|OS grid reference||NG674271|
|Meaning of name||Island of the papar|
|Area and summit|
|Area||122 hectares (0.47 sq mi)|
|Highest elevation||28 metres (92 ft)|
|Island group||Isle of Skye|
|Local Authority||Highland Council|
|Where shown, area and population ranks are for all Scottish islands and all inhabited Scottish islands respectively. There are c. 300 islands >20ha in extent. There were 93 permanently inhabited islands listed in the 2011 census and more than 20 others that are inhabited from time to time.|
The island is formed of fossil-containing limestone, with some micaceous shale, named Pabba Shale. It forms a flat plateau with cliffs on the North and East shores. The surrounding low reefs encroach on its shores and double the area at low water.
Dean Monro in 1549 gave the following description:
It issues its own postage stamps.
Pabay's flora consists of heath, dry grassland, herb marsh, salt marsh, woodland remnants and 30.5 hectares (75 acres) of newly planted trees.
"Cricket on Pabay" is a painting by Elizabeth Edenborough.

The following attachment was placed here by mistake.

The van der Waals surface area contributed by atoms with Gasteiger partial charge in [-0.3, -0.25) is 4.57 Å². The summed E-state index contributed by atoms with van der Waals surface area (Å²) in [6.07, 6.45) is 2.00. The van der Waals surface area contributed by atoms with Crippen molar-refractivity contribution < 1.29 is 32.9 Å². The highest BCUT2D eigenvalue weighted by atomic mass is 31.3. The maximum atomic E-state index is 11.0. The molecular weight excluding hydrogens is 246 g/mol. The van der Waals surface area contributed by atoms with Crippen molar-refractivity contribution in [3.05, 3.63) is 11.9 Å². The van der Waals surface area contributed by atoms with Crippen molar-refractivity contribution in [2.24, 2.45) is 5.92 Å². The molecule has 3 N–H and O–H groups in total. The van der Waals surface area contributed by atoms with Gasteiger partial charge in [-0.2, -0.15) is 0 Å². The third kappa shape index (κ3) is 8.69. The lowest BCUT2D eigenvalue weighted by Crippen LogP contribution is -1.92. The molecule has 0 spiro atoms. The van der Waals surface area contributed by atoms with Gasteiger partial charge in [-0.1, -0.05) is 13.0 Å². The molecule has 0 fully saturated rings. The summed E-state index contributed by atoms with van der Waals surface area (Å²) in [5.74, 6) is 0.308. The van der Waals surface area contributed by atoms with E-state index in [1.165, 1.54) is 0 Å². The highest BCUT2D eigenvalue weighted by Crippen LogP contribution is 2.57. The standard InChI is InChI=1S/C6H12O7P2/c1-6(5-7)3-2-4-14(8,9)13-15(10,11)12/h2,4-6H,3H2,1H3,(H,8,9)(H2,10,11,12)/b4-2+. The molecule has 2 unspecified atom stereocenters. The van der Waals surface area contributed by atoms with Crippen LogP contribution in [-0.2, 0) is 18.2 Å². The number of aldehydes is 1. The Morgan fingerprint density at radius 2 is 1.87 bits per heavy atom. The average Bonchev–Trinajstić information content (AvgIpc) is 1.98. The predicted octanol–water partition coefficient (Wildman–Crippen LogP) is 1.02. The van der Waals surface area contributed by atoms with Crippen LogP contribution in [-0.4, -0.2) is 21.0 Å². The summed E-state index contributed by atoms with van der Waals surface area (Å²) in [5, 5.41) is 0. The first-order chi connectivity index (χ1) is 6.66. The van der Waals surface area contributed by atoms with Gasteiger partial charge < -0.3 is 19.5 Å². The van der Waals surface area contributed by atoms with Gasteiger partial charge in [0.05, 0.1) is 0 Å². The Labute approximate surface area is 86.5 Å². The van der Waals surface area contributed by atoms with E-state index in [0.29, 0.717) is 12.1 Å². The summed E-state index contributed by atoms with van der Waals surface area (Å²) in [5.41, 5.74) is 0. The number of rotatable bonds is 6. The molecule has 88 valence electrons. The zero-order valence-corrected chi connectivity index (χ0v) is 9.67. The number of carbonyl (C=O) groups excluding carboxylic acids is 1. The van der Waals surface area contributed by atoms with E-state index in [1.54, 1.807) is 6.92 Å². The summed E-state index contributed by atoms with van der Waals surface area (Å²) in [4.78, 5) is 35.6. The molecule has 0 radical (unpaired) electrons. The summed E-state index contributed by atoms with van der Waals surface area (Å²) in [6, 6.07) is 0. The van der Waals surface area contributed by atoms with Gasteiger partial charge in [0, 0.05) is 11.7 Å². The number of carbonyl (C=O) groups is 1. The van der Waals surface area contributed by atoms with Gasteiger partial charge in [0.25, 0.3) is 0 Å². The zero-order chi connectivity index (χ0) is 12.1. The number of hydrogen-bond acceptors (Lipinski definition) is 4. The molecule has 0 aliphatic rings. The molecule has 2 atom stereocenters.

- 2001 UK Census per List of islands of Scotland
- Ordnance Survey
- Haswell-Smith, Hamish (2004). The Scottish Islands. Edinburgh: Canongate. ISBN 978-1-84195-454-7.
- "Overview for Pabay". Gazetteer for Scotland. Retrieved 2007-12-15.
- "Isle of Pabay - History". Retrieved 2007-12-15.
- Monro, Donald (High Dean of the Isles), Description of the Western Isles of Scotland (William Auld, Edinburgh, 1774), at page 26 (Google Books, accessed on 13 July 2010)
- Samuel Lewis (1846). A Topographical Dictionary of Scotland: Pabay. pp. 337–51. Retrieved 2007-05-12.
- "Cricket on Pabay" elizabethedenborough.co.uk Retrieved 31 July 2010.
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